Sunday, 10 June 2012

Catching up

part of my homage to Richard Hamilton's 'Swingeing London', acrylic on canvas, 40 x 50cm
I've been pretty invisible on my blog recently but I haven't been idle. I don't have too much time around the edges of my job, so I've been trying to use it more productively. I've been continuing with what's turning into a series of paintings of people being intruded upon in cars and other vehicles. First there was Charles and Camilla getting mobbed on their way to the Royal Variety Performance. Now I'm edging closer to the painting that is inspiring this whole project, Richard Hamilton's 'Swingeing London 67 (f)'. I've been back to some of the original paparazzi photos of Mick Jagger and Robert Fraser handcuffed together in the police van in 1967 and have painted my own version -- the first of several I'm planning to do, all different. I painted this one in black and white, which is a good challenge.
Mick Jagger and Keith Richards, acrylic on canvas, 30 x 23cm
I've also done this one, which is smaller scale, in sepia tones. I like the image because you can actually see the camera taking the picture reflected in the car window.
Skater Girl, acrylic on canvas, 30 x 23cm
Third is this little painting which is the first in what will be a short series of sunny skaters.
I recently joined the countywide artists' forum (Hertfordshire Visual Arts Forum) and it is already proving valuable as they email through lots of opportunities to submit work to exhibitions. Some of these are really tantalising, some less so.
     I am very happy to be able to report that my friends Ben Fletcher and Karen Pine liked the portrait of themselves that they very kindly commissioned me to do. The whole thing was highly enjoyable. I started off feeling that I needed to find out a little more about Ben and Karen to inform whatever approach I was going to take. As they're both psychologists, I thought it would be interesting (and fun) to turn the tables on them and do a psychological 'experiment' on them. I devised a questionnaire and printed out three copies. They had to fill in one copy each, separately, seal it up in an envelope and then complete the third one together. The idea was to explore individuality vs coupledom with a view to making that a theme of the portrait. Obviously it wasn't a serious 'experiment' in any real sense but the answers they gave me were genuinely fascinating, revealing an incredible closeness between the two of them. My original idea was to do a painting of the two of them, a single image, but split across two canvases. Each of them would dominate one of the canvases but there would be a strong pull between the two halves as they would naturally make up one larger picture. However, when I went to visit Karen and Ben to do more research and take some photos, they told me, in the nicest way, that they were hoping I'd do something other than a painting... Yikes! This turfed me out of my comfort zone but turned out to be a good push in another direction -- directions, even, as I ended up making two pieces for them.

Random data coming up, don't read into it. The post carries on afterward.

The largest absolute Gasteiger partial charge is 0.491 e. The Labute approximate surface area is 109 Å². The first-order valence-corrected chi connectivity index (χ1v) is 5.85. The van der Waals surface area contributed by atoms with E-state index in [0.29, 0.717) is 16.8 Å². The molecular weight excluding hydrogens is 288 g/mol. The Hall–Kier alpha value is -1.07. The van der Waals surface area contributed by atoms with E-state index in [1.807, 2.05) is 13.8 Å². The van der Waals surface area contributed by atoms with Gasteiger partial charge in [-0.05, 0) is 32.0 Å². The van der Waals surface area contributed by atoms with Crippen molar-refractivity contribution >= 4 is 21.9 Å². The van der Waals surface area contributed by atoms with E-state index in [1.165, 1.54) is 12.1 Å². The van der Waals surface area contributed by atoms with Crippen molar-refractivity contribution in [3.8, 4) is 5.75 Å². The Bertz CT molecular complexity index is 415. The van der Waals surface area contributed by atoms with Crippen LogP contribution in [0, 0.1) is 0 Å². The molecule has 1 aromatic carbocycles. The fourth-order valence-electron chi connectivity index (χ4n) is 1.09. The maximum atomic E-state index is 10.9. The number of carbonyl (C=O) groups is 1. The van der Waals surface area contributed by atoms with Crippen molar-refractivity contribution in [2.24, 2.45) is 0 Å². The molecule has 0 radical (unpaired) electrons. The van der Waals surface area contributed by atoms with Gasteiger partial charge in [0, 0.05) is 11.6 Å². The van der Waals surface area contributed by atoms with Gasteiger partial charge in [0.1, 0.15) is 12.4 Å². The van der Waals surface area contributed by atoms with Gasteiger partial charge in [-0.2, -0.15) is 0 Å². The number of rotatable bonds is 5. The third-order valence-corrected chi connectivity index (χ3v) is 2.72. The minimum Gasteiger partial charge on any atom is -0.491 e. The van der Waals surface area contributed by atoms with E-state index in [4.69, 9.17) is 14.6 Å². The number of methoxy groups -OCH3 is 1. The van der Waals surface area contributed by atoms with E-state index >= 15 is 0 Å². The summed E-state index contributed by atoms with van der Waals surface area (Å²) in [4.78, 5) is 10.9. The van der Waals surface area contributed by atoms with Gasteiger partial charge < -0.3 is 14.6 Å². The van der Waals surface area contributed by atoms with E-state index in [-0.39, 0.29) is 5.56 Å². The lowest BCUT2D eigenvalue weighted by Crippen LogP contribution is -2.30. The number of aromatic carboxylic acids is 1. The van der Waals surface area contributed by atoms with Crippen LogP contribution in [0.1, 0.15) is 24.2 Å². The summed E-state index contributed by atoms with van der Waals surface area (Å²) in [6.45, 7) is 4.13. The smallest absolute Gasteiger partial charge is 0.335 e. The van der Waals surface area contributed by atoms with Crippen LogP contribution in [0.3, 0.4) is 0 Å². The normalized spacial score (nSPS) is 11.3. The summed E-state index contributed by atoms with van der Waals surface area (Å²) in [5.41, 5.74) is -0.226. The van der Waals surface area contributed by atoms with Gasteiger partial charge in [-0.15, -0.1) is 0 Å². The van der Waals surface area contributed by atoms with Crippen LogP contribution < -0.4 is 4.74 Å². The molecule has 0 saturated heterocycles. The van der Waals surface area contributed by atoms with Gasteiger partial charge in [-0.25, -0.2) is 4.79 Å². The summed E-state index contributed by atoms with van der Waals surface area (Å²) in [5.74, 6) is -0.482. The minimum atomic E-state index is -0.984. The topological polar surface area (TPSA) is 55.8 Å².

Ben and Karen under their trees, mixed media, 20 x 29cm
The first is a montage constructed inside an enamel dish. The main individual elements are painted in soft pastel.
Ben and Karen represented, various objects in perspex drawers
The second piece isn't figurative but nonetheless represents Ben and Karen. It's a set of five perspex drawers (from the 60s, I think), about 18 x 12 x 18cm. Each drawer contains objects relating to an aspect of Karen and Ben's personalities or their life together.
It was very exciting, not to say nervewracking, showing them how I had portrayed them, but they could not have been more positive. It was unbelievably thrilling when they liked both pieces. I won't forget that feeling for a long time.
The last thing I've made recently is a completely redone version of a little book I made to go with my explorations of old postcards. It's called 'Incidentals' which refers to the people who are captured on picture postcards without their permission.
It's just struck me that it's a little bit like an arty version of Where's Wally. You get the full postcard and then a 'hidden' (or just small) person or persons, plus an imaginary monologue of what's in their head/s. It pleases me anyway. I could spend my whole life delving into the world of old postcards.
Final final thing to catch up on is that Dora and I finally made Scandinavian Kitchen's recipe for Kladdkaka and it was absolutely delicious. It looks like brownies and it is similar, but more chewy and with the slightly different flavour from the Scandinavian cocoa powder. Highly recommended, as is the Scandi Kitchen blog.

I'm stuck into another 'inside the car' painting now, featuring Danni Minogue...